The bore 23 in the end section is provided to receive the conductor 24- of the cable wherein it is secured by silver solder 25 to form a solid joint or connection 26. The joint is surrounded by a molded rubber seal 27 which is in turn sheathed with an oxy-chlorine resistant material such as certain polyester and epoxy resins or monochlorotrifiuorcthylene of polytetrafluorethylcne compounds. For example, in the preferred embodiment epoxy resins such as "laminac, Shell epon 828 or Bakelite Companys CS resins were found suitable. An example of suitable compounds of the aforementioned types that could be used are Kel-F," Teflon or polyethylene. The sheath 28 is also molded around the anode 11 and cable i2 to either side of the soldered connection 26 to render it watertight and hence resistant to chemical attack. The weight per foot of the anode rod approximates the weight per foot of the cable conductor so that by carclul design the anode is essentially an extension of the cable and will tow easily and straight without whipping or bobbing. Should the seas be rough the shape or weight could be modified to make it trail better; and should the lifting effect of speed on the cable become excessive, vanes and stabilizers may be added to the electrode to hold it down. The anode in the preferred embodiment was designed to have a low enough electrolytic resistance to remote ground to enable it to carry the full current requircment for the cathodic protection of an active vessel.
in operation the cable 12 and attached anode 11 is payed out over the stern of the ship 5 for at least 25 feet while unt'lerway and is p eferably towed from about 100 to 200 feet behind. The positive terminal of a D. C. source of potential of predetermined magnitude is connectcd to the anode and the negative terminal to the ships hull thereby rendering the anode the positive electrode and the hull the negative electrode. With the sea water acting as an electrolyte the flow of electrons c to the negative electrode or ships hull causes the reaction 2H O+2c- 2OH-f--H to take place. The current flowing is of suttieient magnitude such that the hydrogen evolved will adhere to the hull to thereby polarize it or raise the oridanon-reduction potential of the steel hull 5 to a protective value of about -.8 volt when referred to the silver-silver chloride reference electrodes 17 and 18. Polarization causes an increase in the pH of the water lilm immediately adjacent the hull which causes a pre dominantly CaCO precipitate on the hull which further protects it from corrosive influences.
In a test of the preferred embodiment a current of it) amps was circulated and raised in increments of 5 amps every two hours until a rise in hull potential as measured by the silver-silver chloride reference electrodes was noted. The current was held at that level and gradually reduced until a desired hull potential of .85 volt was reached. After this initial polarization it was found that 5 a current of only 4.2 amperes was required to maintain hull potential at .85 volt when underway at 12 ltnots and only 2.1 amperes at dockside.
Recapitulating. this invention provides a lightweight insoluble trailing anode which contributes only negligible drag on a ship. The arrangement obviates the necessity of drydociting the ship for installation or inspection purposes, obviates the need for special paints, obviates critical current regulation and current distribution is readily accomplished.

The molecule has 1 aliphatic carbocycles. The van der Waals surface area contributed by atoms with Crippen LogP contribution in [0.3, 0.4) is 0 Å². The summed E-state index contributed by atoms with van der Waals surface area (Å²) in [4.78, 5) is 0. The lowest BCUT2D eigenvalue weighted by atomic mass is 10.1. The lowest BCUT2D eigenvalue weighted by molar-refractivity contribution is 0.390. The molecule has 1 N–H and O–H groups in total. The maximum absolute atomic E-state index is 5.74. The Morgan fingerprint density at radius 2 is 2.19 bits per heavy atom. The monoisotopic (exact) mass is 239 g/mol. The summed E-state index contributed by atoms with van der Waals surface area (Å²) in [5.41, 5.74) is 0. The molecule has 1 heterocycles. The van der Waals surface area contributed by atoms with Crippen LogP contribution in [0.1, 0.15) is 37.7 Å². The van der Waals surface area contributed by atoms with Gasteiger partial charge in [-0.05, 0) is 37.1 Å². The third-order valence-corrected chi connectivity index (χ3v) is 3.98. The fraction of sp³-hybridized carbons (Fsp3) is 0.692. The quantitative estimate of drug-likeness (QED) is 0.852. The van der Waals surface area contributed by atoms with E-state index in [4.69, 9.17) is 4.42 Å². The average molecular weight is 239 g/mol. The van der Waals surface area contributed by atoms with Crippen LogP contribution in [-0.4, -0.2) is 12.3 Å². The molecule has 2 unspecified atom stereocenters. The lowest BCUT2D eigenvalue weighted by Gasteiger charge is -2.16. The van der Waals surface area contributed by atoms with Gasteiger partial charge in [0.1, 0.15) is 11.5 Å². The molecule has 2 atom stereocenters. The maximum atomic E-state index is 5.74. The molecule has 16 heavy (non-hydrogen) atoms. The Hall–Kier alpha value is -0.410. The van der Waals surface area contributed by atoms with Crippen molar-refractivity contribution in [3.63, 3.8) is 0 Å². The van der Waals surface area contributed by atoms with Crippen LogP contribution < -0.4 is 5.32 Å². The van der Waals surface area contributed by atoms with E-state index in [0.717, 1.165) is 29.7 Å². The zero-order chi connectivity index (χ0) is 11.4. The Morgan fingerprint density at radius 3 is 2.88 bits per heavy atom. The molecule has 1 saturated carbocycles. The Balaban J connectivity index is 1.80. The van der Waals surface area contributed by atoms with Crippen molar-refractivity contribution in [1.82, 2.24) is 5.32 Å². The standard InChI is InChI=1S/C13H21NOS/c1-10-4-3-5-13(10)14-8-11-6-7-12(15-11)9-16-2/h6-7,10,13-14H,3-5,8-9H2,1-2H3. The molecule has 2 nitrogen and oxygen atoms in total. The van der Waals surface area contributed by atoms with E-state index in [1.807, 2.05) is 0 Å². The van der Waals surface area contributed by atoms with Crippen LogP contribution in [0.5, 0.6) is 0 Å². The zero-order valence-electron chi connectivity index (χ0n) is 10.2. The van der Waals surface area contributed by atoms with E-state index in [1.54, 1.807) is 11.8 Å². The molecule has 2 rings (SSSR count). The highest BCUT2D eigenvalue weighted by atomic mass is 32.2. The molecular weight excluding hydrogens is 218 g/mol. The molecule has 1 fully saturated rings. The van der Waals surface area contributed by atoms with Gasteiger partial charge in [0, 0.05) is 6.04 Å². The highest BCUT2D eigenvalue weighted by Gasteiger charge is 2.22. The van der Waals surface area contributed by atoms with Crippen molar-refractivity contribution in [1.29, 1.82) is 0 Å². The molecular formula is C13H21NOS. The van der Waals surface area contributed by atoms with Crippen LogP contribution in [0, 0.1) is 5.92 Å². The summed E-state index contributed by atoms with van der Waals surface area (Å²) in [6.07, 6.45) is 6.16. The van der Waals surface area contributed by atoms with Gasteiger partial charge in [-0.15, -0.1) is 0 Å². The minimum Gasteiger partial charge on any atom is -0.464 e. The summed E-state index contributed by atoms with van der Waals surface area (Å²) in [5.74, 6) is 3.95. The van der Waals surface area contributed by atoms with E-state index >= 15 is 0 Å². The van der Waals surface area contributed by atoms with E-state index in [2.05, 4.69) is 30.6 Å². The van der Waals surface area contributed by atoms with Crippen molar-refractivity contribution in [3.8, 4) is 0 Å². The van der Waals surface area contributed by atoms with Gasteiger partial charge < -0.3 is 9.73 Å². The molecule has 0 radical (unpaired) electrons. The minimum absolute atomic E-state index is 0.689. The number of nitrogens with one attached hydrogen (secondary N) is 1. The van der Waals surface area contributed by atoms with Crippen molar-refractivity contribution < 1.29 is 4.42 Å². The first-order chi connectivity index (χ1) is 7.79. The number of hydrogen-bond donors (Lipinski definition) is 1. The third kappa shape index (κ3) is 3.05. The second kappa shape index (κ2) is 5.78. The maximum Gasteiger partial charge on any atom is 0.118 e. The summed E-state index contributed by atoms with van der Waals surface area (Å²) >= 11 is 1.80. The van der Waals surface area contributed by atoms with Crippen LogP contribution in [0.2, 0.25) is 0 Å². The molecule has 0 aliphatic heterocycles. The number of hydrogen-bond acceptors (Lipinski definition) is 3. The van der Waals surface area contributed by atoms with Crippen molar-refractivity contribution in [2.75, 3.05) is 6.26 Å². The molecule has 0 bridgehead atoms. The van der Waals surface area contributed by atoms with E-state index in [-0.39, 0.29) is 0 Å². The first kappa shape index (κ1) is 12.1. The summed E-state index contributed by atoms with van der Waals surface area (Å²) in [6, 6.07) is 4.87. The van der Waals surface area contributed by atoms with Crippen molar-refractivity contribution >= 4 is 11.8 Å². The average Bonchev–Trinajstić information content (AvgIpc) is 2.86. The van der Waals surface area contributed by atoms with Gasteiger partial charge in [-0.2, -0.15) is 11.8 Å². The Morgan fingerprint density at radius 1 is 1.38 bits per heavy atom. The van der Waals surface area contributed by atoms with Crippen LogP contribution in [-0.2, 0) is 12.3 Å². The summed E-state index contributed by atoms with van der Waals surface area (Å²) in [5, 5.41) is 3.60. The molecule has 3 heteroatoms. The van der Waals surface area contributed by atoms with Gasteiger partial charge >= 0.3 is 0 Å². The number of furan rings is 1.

Obviously many modifications and variations of the present invention are possible in the light of the above teachings. it is therefore to be understood that within the scope of the appended claims the invention may he practiced otherwise than as specifically described.
What is claimed is:
l. A cathodic protection system for preventing corrosion of ship hulls comprising a current source having a negative terminal connected to said hull and a positive terminal, an insulated electric cable having one end connected to said positive terminal and adapted to be trailed in the water behind said hull, a streamlined, electrochemically insoluble electrode rod connected to the trailing end of said cable having a weight per unit length equal to said cable whereby the electrode will trail smoothly through said water, and a streamlined, oxychlorine resistant insulating and sealing means molded around the connection between said electrode rod and said cable.
2. A cathodic protection system according to claim 1 but further characterized by said rod comprising coin silver having a pore-free platinum alloy coating.

Claims (1)

1. A CATHODIC PROTECTION SYSTEM FOR PREVENTING CORROSION OF SHIP HULLS COMPRISING A CURRENT SOURCE HAVING A NEGATIVE TERMINAL CONNECTED TO SAID HULL AND A POSITIVE TERMINAL, AN INSULATED ELECTRIC CABLE HAVING ONE END CONNECTED TO SAID POSITIVE TERMINAL AND ADAPTED TO BE TRAILED IN THE WATER BEHIND SAID HULL, A STEAMLINED, ELECTROCHEMICALLY INSOLUBLE ELECTRODE ROD CONNECTED TO THE TRAILING END OF SAID CABLE HAVING A WEIGHT PER UNIT LENGTH EQUAL TO SAID CABLE WHEREBY THE ELECTRODE WILL TRAIL SMOOTHLY THROUGH SAID WATER, AND A STREAMLINED, OXYCHLORINE RESISTANT INSULATING AND SEALING MEANS MOLDED AROUND THE CONNECTION BETWEEN SAID ELECTRODE ROD AND SAID CABLE.
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Cited By (28)

* Cited by examiner, † Cited by third party
Publication number Priority date Publication date Assignee Title
US2916429A (en) * 1956-06-12 1959-12-08 Konink Rotterdamsche Lloyd N V Device for the electrolytic protection of a ship's metal skin against corrosion
US2992983A (en) * 1956-12-28 1961-07-18 Herman S Preiser Energized anode assembly iv
US2994658A (en) * 1956-12-28 1961-08-01 Herman S Preiser Energized anode assembly
US2996445A (en) * 1958-01-17 1961-08-15 Eisenberg Morris Corrosion inhibiting anode structure
US3010891A (en) * 1959-04-15 1961-11-28 Engelhard Ind Inc Trailing anode for cathodic protection systems